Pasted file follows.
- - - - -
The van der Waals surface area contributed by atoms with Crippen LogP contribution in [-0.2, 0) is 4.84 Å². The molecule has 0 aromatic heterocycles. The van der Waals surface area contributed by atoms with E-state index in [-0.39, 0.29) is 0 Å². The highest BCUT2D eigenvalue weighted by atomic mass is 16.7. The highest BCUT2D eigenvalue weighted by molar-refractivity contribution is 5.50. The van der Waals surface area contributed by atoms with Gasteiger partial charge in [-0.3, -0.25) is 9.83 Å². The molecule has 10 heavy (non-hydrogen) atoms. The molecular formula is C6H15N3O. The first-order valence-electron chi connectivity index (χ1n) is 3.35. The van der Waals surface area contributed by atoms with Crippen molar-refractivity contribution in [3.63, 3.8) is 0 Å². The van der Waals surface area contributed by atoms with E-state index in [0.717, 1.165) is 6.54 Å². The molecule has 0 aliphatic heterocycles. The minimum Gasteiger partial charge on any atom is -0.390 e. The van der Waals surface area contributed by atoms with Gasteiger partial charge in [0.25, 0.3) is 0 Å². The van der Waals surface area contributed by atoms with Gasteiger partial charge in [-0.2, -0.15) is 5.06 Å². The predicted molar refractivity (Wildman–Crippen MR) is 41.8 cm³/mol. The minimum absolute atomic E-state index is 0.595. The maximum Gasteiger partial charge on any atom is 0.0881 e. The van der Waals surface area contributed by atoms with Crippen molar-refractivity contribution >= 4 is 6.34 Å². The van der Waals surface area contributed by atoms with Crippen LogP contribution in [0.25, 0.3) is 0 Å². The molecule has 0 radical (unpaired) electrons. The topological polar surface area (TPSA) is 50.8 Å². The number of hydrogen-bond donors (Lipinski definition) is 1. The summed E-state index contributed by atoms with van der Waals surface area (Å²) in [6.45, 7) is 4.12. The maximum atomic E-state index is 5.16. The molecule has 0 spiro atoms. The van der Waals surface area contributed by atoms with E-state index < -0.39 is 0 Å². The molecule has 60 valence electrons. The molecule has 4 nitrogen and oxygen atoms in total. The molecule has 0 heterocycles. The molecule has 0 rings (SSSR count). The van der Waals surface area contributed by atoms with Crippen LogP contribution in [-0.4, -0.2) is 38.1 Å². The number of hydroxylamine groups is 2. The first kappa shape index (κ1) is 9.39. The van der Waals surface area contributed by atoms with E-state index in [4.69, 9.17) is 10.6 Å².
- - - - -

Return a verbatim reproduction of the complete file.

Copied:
The van der Waals surface area contributed by atoms with Crippen LogP contribution in [-0.2, 0) is 4.84 Å². The molecule has 0 aromatic heterocycles. The van der Waals surface area contributed by atoms with E-state index in [-0.39, 0.29) is 0 Å². The highest BCUT2D eigenvalue weighted by atomic mass is 16.7. The highest BCUT2D eigenvalue weighted by molar-refractivity contribution is 5.50. The van der Waals surface area contributed by atoms with Gasteiger partial charge in [-0.3, -0.25) is 9.83 Å². The molecule has 10 heavy (non-hydrogen) atoms. The molecular formula is C6H15N3O. The first-order valence-electron chi connectivity index (χ1n) is 3.35. The van der Waals surface area contributed by atoms with Crippen molar-refractivity contribution in [3.63, 3.8) is 0 Å². The van der Waals surface area contributed by atoms with E-state index in [0.717, 1.165) is 6.54 Å². The molecule has 0 aliphatic heterocycles. The minimum Gasteiger partial charge on any atom is -0.390 e. The van der Waals surface area contributed by atoms with Gasteiger partial charge in [0.25, 0.3) is 0 Å². The van der Waals surface area contributed by atoms with Gasteiger partial charge in [-0.2, -0.15) is 5.06 Å². The predicted molar refractivity (Wildman–Crippen MR) is 41.8 cm³/mol. The minimum absolute atomic E-state index is 0.595. The maximum Gasteiger partial charge on any atom is 0.0881 e. The van der Waals surface area contributed by atoms with Crippen molar-refractivity contribution >= 4 is 6.34 Å². The van der Waals surface area contributed by atoms with Crippen LogP contribution in [0.25, 0.3) is 0 Å². The molecule has 0 radical (unpaired) electrons. The topological polar surface area (TPSA) is 50.8 Å². The number of hydrogen-bond donors (Lipinski definition) is 1. The summed E-state index contributed by atoms with van der Waals surface area (Å²) in [6.45, 7) is 4.12. The maximum atomic E-state index is 5.16. The molecule has 0 spiro atoms. The van der Waals surface area contributed by atoms with E-state index < -0.39 is 0 Å². The molecule has 60 valence electrons. The molecule has 4 nitrogen and oxygen atoms in total. The molecule has 0 heterocycles. The molecule has 0 rings (SSSR count). The van der Waals surface area contributed by atoms with Crippen LogP contribution in [-0.4, -0.2) is 38.1 Å². The number of hydroxylamine groups is 2. The first kappa shape index (κ1) is 9.39. The van der Waals surface area contributed by atoms with E-state index in [4.69, 9.17) is 10.6 Å².